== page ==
COP26 Glasgow: Archbishop apologizes for Holocaust settlement

COP26 Glasgow: Archbishop apologizes for Holocaust settlement

DArchbishop of Canterbury Justin Welby has apologized after comparing the Holocaust to the consequences of climate change. The head of the Anglican Church wrote on Twitter on Monday: “It is never right to compare the atrocities committed by the Nazis.” He was sorry for hurting the Jewish people.

Earlier, in an interview with a BBC reporter at the COP26 UN climate summit in Glasgow, Welby warned that heads of state and government would be cursed if they did not take the right measures.

He said that one day such politicians would be seen as harsher than those who ignored what was happening in Nazi Germany during the 1930s. “It would make possible a genocide of infinitely greater proportions,” Welby continued.

Merkel talks of “massive transformation of our lives”

In addition to French President Emmanuel Macron and US President Joe Biden, outgoing Chancellor Angela Merkel also spoke at the climate summit in Glasgow on Monday. On what was likely to be her last conference, Merkel called for action. “We must and we can implement the Paris Agreement.” It must be in the middle of the 21st century.

He specifically mentioned the responsibility of industrialized countries. So Germany has tightened its own climate goals: to cut emissions by 65 percent by 2030 and the country to be climate-neutral by 2045. But funding is also essential for the credibility of industrialized countries. Germany’s contribution is to increase to six billion by 2025.

read also

Climate neutrality is mainly achieved through specific measures. For example, Merkel listed protection against forest loss. In addition, it is important to stop international financing of coal-fired power plants.

READ  Air India Pilots Say Pay back Cuts Can Set off Desperate, Intense Functions Amid Coronavirus Pandemic

Merkel said: “We will not progress with the activities of the state alone, but it is about a comprehensive transformation of our lives, work and economy.” That’s why she advocates for the pricing of CO2 emissions. At the national level, more ambitions are needed; globally, “economically sane” tools have to be found.

read also

WELT author Daniel Wetzel on the climate conference in Glasgow

The two-week COP26 began on Sunday. More than 120 heads of state and government are expected to arrive in Glasgow on Monday. The heads of the two major greenhouse gas emitters were missing, however, along with China’s President Xi Jinping and Russia’s head of state Vladimir Putin.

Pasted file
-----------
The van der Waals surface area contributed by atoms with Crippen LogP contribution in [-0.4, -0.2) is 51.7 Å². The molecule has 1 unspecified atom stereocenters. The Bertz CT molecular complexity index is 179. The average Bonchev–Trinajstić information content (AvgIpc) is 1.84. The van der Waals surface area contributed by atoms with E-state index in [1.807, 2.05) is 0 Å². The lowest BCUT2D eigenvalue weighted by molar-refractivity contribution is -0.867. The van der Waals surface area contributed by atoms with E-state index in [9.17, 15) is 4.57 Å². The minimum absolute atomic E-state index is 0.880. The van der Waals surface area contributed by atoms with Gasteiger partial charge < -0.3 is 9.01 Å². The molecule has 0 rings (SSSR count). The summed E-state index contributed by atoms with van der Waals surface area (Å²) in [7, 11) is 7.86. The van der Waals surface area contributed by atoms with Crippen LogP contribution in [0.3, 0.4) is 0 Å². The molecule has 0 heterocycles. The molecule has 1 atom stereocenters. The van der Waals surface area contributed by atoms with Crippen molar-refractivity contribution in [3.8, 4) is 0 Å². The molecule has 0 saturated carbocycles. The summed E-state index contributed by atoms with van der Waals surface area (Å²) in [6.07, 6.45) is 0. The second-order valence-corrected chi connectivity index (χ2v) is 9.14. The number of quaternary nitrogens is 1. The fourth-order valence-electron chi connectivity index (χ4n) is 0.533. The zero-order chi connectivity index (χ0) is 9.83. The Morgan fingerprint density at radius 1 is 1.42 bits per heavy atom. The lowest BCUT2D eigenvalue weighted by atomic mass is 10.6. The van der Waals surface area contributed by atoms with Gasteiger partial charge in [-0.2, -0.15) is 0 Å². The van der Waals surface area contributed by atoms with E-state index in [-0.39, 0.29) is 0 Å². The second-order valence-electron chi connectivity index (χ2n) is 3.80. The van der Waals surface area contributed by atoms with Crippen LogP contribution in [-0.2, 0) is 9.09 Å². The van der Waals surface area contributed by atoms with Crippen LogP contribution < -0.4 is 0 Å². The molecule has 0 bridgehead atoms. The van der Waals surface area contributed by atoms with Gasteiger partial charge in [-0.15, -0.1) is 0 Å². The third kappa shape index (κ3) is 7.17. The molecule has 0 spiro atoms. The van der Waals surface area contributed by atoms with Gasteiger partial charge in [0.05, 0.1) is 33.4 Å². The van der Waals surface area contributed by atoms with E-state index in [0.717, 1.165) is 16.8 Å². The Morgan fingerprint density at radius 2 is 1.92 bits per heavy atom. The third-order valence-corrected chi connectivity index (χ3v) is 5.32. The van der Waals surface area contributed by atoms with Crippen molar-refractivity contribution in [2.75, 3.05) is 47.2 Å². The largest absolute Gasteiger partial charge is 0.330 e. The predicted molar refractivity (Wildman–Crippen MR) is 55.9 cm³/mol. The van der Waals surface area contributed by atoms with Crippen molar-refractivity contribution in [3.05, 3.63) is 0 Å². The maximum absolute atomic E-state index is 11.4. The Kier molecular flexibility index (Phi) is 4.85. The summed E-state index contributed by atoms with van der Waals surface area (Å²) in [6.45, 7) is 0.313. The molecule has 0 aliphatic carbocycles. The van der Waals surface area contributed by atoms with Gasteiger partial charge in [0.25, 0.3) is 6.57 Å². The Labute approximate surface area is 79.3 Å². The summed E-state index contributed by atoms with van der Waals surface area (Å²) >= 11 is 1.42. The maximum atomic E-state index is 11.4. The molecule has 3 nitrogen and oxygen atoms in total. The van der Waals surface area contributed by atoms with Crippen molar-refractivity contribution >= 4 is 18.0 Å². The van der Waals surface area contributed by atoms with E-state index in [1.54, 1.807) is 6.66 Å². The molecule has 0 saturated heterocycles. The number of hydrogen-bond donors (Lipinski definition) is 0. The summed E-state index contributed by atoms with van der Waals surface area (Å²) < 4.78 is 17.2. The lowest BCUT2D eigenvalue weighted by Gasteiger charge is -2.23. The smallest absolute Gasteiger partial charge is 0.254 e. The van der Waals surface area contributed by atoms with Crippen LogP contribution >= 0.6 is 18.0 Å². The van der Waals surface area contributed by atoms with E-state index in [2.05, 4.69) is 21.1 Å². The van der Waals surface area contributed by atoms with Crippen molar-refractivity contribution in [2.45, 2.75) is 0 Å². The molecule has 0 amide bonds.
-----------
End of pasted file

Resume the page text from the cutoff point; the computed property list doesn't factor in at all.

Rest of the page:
COP26 runs until 12 November. 197 nations will negotiate for further implementation of the 2015 Paris Climate Agreement. The agreement seeks to limit global warming to below two degrees, ideally 1.5 degrees, compared to the pre-industrial era. However, experts and the United Nations have warned that the Earth is currently heading towards a warming of 2.7 degrees this century.

As announced by India’s Prime Minister Narendra Modi, the third largest CO2 emitter in the world is now striving to achieve the goal of so-called net zero emissions by 2070. According to the United Nations, more than 130 countries have set a goal of reducing greenhouse gas emissions to zero by 2050.

According to US President Joe Biden, the fight against climate change should be seen as an opportunity for the global economy. “I believe there is an incredible opportunity in a growing disaster — not only for the United States, but for all of us,” Biden said in his speech on Monday.

READ  Climbers Without Feet Climb Eight-Thousands

Transformation of economy creates “good and well-paid” jobs, says Biden

Biden shrugged off criticism that shifting the economy toward climate neutrality would cost jobs. On the contrary, it’s about job creation: electrifying traffic, building solar cell and wind turbine networks creates “good and well-paying” jobs for workers in the United States, the president said.

On the other hand, clinging to the status quo would result in huge losses, also of economic nature, he said, referring to the increase in environmental calamities like forest fires and droughts. “Every day we hesitate, the cost of inaction adds up.” COP26 is of historical importance: “We are at a turning point in world history.”

Macron calls for ambition, solidarity and transparency

French President Emmanuel Macron called on countries with particularly high greenhouse gas emissions to adopt more committed climate policies. “What is important for the next two weeks is that the biggest emitters, whose national plans do not match the 1.5-degree target, have higher ambitions,” Macron said in Glasgow.

In addition to greater ambition, the French head of state called for solidarity and transparency. Rich countries have to fulfill their responsibilities and provide adequate funds for climate protection in poor areas. Implementation of promises and use of funds should be transparent. Macron also spoke in favor of adapting economic decisions to climate policy. Contracts should reflect climate ambitions.

Here you can listen to our WELT podcast

We use the provider Podigi’s player for our WELT podcasts. We require your consent so that you can view the podcast player and display content from Podigy and other social networks.

i am Daily Podcast “Kick-Off Politics” We’ll give you the most important background on a top political topic of the day in conversation with WELT experts. Subscribe to podcasts, among others Spotifyhandjob Apple Podcastshandjob Deezer, amazon music Or directly through the RSS feed.

Written By
More from Cary Payne
Doctors cut the wrong leg of an 82-year-old elderly
For many patients, this is a bad idea: Doctors cut the wrong...
Read More
Leave a comment

Your email address will not be published. Required fields are marked *